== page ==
For all the passion this year's presidential campaign has stirred, more than four in 10 voters are still up for grabs.
The Olympics, summer vacations and back-to-school preparations are overshadowing politics for many right now. That should start changing when the two parties hold their nominating conventions — the Democrats later this month, the GOP in early September.
"I have two kids I'm worried about, so I have other priorities," said Rebecca Zens, 26, a student from Artesian, S.D., who said she is not happy with either Republican John McCain or Democrat Barack Obama.
Forty-three percent of registered voters have not made final decisions on whom to support, according to a recent Associated Press-Ipsos poll. That includes 15 percent leaning toward Obama or backing him while saying they could change their minds, and 16 percent tentatively supporting McCain. Another 8 percent are undecided, and 4 percent weakly back third-party candidates Ralph Nader or Bob Barr.
That's a bit more than were uncommitted at this stage in 2004, when an AP-Ipsos poll showed 37 percent in the same category. In that race President Bush, who is more familiar to the public than McCain, was seeking re-election.
These uncertain voters are gloomier than others about the country, with fewer than one in eight saying the U.S. is heading in the right direction. They also are likelier to be white and male and to consider themselves moderates and independents than those firmly committed to candidates.
Other polls shed light on how little urgency the presidential race has for many right now.
Just three in 10 adults said they are following the campaign very closely, according to a survey conducted in early August and late July by the non-partisan Pew Research Center.
In a poll early this month by CBS News, just 18 percent of uncommitted voters said they'd been paying a lot of attention to the race over the last few weeks — down from the 45 percent who said they were in mid-July.
The AP-Ipsos poll was conducted July 31-Aug. 4. It involved telephone interviews with 833 registered voters, for whom the margin of sampling error was plus or minus 3.4 percentage points.
Past Plagues Both Candidates
McCain and Obama both have Achilles' heels in their resumes. So far, polls show the two men's efforts to cope with their problems have produced mixed results.
McCain, of course, belongs to a party headed by President Bush. Both the GOP and the president are unpopular, Bush spectacularly so, and McCain has to chart his own course while not alienating party loyalists.
Obama's professional experience is considered by some to be inadequate preparation for the White House. Before entering the Senate in 2005, the 47-year-old was an Illinois state legislator, law professor and community organizer.
Only 25 percent describe Obama as experienced, including just four in 10 Democrats, according to an Associated Press-Yahoo News poll conducted in June. Obama's dismal number has essentially never budged from earlier surveys last winter and spring.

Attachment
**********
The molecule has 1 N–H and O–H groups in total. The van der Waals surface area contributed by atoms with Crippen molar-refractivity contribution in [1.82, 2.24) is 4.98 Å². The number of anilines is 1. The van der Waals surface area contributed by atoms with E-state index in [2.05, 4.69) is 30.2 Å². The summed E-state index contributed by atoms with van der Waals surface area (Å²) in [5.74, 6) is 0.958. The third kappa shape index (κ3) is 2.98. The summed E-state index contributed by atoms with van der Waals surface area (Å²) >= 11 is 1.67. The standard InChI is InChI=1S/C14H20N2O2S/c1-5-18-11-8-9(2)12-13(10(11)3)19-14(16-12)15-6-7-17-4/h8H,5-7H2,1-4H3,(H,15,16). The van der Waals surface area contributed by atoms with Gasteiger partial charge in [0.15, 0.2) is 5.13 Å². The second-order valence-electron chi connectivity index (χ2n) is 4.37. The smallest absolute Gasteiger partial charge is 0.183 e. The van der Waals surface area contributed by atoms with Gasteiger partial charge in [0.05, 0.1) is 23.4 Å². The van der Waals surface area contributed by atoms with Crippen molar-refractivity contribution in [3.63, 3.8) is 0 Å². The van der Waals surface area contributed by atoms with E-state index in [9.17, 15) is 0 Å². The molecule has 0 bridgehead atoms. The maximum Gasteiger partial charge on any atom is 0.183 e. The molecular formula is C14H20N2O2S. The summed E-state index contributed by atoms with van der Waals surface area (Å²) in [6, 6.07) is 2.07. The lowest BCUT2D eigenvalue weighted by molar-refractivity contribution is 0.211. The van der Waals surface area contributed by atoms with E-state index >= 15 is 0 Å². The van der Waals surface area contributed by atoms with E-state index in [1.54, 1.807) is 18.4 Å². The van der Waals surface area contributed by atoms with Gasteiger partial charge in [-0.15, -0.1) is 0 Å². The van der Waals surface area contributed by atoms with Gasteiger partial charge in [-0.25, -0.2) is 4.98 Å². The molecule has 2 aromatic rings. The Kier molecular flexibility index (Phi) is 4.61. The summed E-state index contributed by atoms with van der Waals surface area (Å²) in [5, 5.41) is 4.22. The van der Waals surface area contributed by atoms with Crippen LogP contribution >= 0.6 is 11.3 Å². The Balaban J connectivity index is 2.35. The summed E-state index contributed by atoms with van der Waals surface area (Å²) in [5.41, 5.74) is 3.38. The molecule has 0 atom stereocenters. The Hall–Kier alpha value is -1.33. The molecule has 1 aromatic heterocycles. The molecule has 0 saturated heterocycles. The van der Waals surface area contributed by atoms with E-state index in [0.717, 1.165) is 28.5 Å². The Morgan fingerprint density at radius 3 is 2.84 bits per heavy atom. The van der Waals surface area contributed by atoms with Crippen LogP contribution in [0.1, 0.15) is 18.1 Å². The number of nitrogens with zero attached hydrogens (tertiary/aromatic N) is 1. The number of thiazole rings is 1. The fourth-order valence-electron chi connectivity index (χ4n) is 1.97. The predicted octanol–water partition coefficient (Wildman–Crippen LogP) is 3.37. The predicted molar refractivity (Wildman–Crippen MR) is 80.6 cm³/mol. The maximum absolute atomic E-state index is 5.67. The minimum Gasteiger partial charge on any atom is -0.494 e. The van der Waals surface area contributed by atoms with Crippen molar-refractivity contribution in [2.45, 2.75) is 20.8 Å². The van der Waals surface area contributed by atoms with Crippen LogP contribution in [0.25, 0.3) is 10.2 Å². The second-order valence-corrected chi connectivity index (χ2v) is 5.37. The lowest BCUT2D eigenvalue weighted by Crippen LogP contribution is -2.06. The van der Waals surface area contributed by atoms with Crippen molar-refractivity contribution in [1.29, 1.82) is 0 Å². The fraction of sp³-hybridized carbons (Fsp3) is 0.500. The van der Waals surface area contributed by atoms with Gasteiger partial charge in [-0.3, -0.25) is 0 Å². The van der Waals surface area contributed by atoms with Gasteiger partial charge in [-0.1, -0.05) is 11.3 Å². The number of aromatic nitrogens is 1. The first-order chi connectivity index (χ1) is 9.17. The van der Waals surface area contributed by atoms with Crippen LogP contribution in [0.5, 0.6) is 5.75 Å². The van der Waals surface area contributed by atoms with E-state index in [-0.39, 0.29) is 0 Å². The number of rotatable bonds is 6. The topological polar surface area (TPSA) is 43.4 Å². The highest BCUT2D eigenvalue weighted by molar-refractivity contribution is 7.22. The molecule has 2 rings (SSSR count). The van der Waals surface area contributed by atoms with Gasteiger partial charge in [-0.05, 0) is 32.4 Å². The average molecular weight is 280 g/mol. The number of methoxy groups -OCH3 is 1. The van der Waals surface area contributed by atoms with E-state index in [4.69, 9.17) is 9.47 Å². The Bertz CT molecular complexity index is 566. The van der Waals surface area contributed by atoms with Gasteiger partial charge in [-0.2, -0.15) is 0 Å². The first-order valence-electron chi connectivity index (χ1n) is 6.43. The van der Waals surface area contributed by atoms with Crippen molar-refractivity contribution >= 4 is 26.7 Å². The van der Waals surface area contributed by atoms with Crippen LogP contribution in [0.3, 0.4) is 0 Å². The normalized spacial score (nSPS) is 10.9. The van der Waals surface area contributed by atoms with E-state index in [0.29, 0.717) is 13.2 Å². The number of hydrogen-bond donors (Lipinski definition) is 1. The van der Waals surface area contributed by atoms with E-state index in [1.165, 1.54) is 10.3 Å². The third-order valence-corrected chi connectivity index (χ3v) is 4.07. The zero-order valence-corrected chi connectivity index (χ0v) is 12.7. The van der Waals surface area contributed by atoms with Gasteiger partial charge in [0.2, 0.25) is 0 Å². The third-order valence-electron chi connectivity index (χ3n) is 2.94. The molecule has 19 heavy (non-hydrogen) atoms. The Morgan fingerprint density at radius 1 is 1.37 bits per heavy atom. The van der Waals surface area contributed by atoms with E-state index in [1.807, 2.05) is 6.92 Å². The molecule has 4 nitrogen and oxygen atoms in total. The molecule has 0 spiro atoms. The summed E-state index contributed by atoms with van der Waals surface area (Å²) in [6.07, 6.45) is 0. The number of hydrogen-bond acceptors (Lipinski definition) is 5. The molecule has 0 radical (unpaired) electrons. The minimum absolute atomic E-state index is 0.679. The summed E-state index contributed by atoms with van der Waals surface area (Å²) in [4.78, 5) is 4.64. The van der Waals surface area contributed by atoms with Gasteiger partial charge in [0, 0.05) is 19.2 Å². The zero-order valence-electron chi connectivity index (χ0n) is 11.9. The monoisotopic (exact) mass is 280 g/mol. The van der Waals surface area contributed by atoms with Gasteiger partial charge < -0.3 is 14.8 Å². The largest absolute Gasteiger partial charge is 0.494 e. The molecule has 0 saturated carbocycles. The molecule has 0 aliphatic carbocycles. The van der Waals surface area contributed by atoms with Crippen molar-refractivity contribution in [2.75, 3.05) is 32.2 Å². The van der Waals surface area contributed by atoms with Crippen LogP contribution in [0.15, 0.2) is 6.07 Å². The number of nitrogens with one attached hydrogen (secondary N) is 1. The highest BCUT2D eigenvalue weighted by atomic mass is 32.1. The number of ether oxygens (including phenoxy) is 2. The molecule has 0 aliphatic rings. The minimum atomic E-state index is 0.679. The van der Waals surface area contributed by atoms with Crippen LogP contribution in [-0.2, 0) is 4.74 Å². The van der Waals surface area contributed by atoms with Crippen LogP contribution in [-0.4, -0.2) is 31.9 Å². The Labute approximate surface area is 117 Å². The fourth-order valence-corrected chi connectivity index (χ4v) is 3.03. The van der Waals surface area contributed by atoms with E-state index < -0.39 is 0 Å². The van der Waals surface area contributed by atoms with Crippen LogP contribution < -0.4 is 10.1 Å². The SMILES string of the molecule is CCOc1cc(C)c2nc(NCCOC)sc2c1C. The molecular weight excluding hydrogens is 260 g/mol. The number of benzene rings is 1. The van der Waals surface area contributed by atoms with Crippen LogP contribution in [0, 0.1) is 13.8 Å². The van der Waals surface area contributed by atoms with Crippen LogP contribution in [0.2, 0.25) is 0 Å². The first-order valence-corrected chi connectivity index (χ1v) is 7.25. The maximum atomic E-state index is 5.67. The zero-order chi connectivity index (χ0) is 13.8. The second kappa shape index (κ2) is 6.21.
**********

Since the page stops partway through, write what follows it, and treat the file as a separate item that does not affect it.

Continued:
More recent polls show the public still has little regard for his experience, including an ABC News-Washington Post survey in July showing 9 percent more think Obama's experience will hurt than help him.
On the other hand, a Wall Street Journal-NBC News poll last month found just 40 percent looking for an experienced and tested candidate, compared to 55 percent preferring one who will bring greater changes. That would suggest Obama's job is to persuade the public that he is experienced enough while focusing his effort on the future.
As for McCain, there are hints he's successfully separated his image from his party's.
In the June AP-Yahoo News poll, the number viewing him favorably was 9 percentage points higher than the rating given the GOP. The more recent Journal-NBC survey found a similar result. He's also running better against Obama than the GOP does when people are asked whether they'd prefer an unnamed Democrat or Republican in the White House. In a danger sign, though, six in 10 in the AP-Yahoo News survey said they think McCain will follow Bush's policies.
Public Not Yet Focusing On Issues
Polls also make clear that so far, the public isn't focusing much on the issues.
In a Pew survey last month, just one in seven said they knew a lot about either candidate's views on the campaign's top issue so far, the economy. Half said they knew just some or very little.
The numbers were similar on foreign affairs, but somewhat better on Iraq. A Pew poll in June found a quarter didn't know Obama favors a timetable for the withdrawal of U.S. troops from Iraq and nearly four in 10 didn't know McCain opposes one.
AP Director of Surveys Trevor Tompson and AP News Survey Specialist Dennis Junius contributed to this report.